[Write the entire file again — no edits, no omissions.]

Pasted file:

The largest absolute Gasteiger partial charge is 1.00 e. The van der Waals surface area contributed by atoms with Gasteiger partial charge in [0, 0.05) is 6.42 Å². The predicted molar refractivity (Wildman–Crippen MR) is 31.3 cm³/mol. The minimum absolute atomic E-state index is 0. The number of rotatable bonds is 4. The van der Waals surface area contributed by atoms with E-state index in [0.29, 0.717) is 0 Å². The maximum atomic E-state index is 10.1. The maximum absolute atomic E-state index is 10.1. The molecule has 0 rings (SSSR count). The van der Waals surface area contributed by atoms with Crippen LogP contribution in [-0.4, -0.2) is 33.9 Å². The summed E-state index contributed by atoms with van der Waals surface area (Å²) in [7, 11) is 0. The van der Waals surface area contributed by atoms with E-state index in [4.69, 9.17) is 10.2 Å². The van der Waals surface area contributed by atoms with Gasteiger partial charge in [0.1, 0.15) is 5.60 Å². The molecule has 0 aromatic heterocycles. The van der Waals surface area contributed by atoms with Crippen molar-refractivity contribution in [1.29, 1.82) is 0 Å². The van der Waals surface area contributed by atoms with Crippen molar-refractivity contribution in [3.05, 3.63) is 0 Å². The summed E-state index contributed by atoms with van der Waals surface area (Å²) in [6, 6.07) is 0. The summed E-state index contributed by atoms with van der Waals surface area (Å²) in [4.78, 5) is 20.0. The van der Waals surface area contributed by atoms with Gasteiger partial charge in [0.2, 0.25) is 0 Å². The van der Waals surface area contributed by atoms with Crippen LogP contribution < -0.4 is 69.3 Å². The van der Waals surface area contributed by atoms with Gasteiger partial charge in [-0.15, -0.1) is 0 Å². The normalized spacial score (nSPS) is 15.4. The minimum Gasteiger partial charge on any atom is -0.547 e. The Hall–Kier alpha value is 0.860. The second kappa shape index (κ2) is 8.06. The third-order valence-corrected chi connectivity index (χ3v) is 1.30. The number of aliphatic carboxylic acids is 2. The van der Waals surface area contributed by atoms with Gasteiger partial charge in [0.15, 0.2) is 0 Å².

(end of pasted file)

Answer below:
The largest absolute Gasteiger partial charge is 1.00 e. The van der Waals surface area contributed by atoms with Gasteiger partial charge in [0, 0.05) is 6.42 Å². The predicted molar refractivity (Wildman–Crippen MR) is 31.3 cm³/mol. The minimum absolute atomic E-state index is 0. The number of rotatable bonds is 4. The van der Waals surface area contributed by atoms with E-state index in [0.29, 0.717) is 0 Å². The maximum atomic E-state index is 10.1. The maximum absolute atomic E-state index is 10.1. The molecule has 0 rings (SSSR count). The van der Waals surface area contributed by atoms with Crippen LogP contribution in [-0.4, -0.2) is 33.9 Å². The summed E-state index contributed by atoms with van der Waals surface area (Å²) in [7, 11) is 0. The van der Waals surface area contributed by atoms with E-state index in [4.69, 9.17) is 10.2 Å². The van der Waals surface area contributed by atoms with Gasteiger partial charge in [0.1, 0.15) is 5.60 Å². The molecule has 0 aromatic heterocycles. The van der Waals surface area contributed by atoms with Crippen molar-refractivity contribution in [1.29, 1.82) is 0 Å². The van der Waals surface area contributed by atoms with Crippen molar-refractivity contribution in [3.05, 3.63) is 0 Å². The summed E-state index contributed by atoms with van der Waals surface area (Å²) in [6, 6.07) is 0. The summed E-state index contributed by atoms with van der Waals surface area (Å²) in [4.78, 5) is 20.0. The van der Waals surface area contributed by atoms with Gasteiger partial charge in [0.2, 0.25) is 0 Å². The van der Waals surface area contributed by atoms with Crippen LogP contribution < -0.4 is 69.3 Å². The van der Waals surface area contributed by atoms with Gasteiger partial charge in [-0.15, -0.1) is 0 Å². The normalized spacial score (nSPS) is 15.4. The minimum Gasteiger partial charge on any atom is -0.547 e. The Hall–Kier alpha value is 0.860. The second kappa shape index (κ2) is 8.06. The third-order valence-corrected chi connectivity index (χ3v) is 1.30. The number of aliphatic carboxylic acids is 2. The van der Waals surface area contributed by atoms with Gasteiger partial charge in [0.15, 0.2) is 0 Å².